Jan 262023

“Stop the presses! The Earth’s core stopped spinning! In fact it is now spinning backwards!”

Well, that’s pretty much how much of the popular press handled a recent article, published in Nature Geoscience, under the far less pretentious title, “Multidecadal variation of the Earth’s inner-core rotation”.

And indeed, the first half-sentence in the abstract says it all (emphasis mine): “Differential rotation of Earth’s inner core relative to the mantle“.

It’s not like the core stopped spinning. It’s just that the core is sometimes spinning slightly faster, sometimes spinning slightly slower than the mantle, an oscillatory pattern that has to do with the complex interaction between the two.

How much faster/slower? Don’t expect anything dramatic. At most a few degrees a year, but more likely, just a small fraction of a degree a year. So even if the ~70-year cycle (deduced by the authors of the recent article — there are other estimates) is valid, the core would only get ahead, or behind, the mantle by just a few degrees before it slows down or catches up again.

And this is what supposedly happened: the core was slowing down until a few years ago, its rotation came to be in sync with that of the mantle. Slowing down further, it’s now falling ever so slightly behind, only to catch up again, presumably, a few decades from now.

The way it is misleadingly presented in the media and the degree to which it is sensationalized demonstrate that we live in the era of hype.

 Posted by at 6:21 pm
Dec 182012

I came across this a while back; one of the most astonishing places on Earth, near the village of Derweze (also spelled as Darvaza) in Turkmenistan.

Situated in an already lunar looking landscape in the Karakum desert, there is a crater that is unlike anything on the real Moon: it’s a crater full of fire. The ground collapsed here in 1971 after Soviet geologists were drilling for oil and found natural gas instead. The gas was ignited in the hope that it would safely burn off in days… it has been burning ever since.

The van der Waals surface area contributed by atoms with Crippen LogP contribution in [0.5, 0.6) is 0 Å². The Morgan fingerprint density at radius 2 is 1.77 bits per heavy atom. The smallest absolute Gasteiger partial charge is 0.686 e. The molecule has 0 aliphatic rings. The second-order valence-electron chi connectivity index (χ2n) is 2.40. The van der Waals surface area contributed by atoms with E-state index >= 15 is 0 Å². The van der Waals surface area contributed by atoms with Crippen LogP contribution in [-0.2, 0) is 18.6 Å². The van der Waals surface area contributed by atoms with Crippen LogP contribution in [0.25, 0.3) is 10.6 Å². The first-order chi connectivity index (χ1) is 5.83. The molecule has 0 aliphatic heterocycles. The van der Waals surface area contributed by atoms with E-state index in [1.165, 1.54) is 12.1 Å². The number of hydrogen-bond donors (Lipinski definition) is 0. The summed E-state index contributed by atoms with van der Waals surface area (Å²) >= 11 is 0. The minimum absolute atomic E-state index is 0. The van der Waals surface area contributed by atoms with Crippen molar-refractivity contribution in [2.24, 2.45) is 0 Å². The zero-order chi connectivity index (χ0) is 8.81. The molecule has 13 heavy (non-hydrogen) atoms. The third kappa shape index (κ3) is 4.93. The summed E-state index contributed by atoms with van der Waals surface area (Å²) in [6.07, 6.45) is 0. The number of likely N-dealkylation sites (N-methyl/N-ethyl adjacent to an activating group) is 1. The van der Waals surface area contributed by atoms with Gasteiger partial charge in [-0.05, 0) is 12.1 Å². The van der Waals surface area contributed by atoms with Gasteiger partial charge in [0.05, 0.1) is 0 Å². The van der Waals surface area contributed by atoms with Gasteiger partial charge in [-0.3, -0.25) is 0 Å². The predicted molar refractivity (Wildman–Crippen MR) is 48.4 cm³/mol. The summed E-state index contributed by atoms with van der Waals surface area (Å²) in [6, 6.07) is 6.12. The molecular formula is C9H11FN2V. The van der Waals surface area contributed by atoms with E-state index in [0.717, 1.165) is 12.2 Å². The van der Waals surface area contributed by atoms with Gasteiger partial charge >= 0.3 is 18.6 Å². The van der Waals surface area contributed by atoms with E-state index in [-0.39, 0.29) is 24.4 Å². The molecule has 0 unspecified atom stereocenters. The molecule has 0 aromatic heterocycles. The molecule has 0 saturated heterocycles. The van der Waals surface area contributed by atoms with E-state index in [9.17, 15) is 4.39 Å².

Posted by at 8:13 am
Aug 022011

Finally, a voice of reason.

I just read an opinion piece in New Scientist by Erle Ellis. His message is simple: Welcome to the Anthropocene. Ellis believes that the geological epoch called the Holocene is over; the landscape of the Earth has been altered irreversibly by humans, but not all such change is bad or unwelcome. In any case, there is no turning back. The question is not how to undo what we have done, but how to create a better, more sustainable Anthropocene, as we have become the creators, engineers, and stewards of this world.

This has also been my opinion for a long time. Humans are no less “natural” than apes, ants, whales, or trees. By extension, a skyscraper or a factory are no less natural than an anthill or a bird’s nest. However, it has happened in the past that a species overwhelmed and destroyed the environment in which it once thrived. Humans can suffer the same fate… except that we do possess oversize brains and the ability to plan ahead in the long term. What we need is not some romantic notion of a “pristine planet”, but to learn how to manage a planet of finite resources that is dominated, and irreversibly altered, by our presence.

 Posted by at 12:27 pm
Jun 232010

Ouch! That was quite the rumble. Enough to freak out all the cats. This is the third significant earthquake I experienced here in Ottawa; it may not have been the strongest as measured by instruments, but it certainly felt the most, hmmm, “hostile” sounds like the right word.

 Posted by at 7:49 pm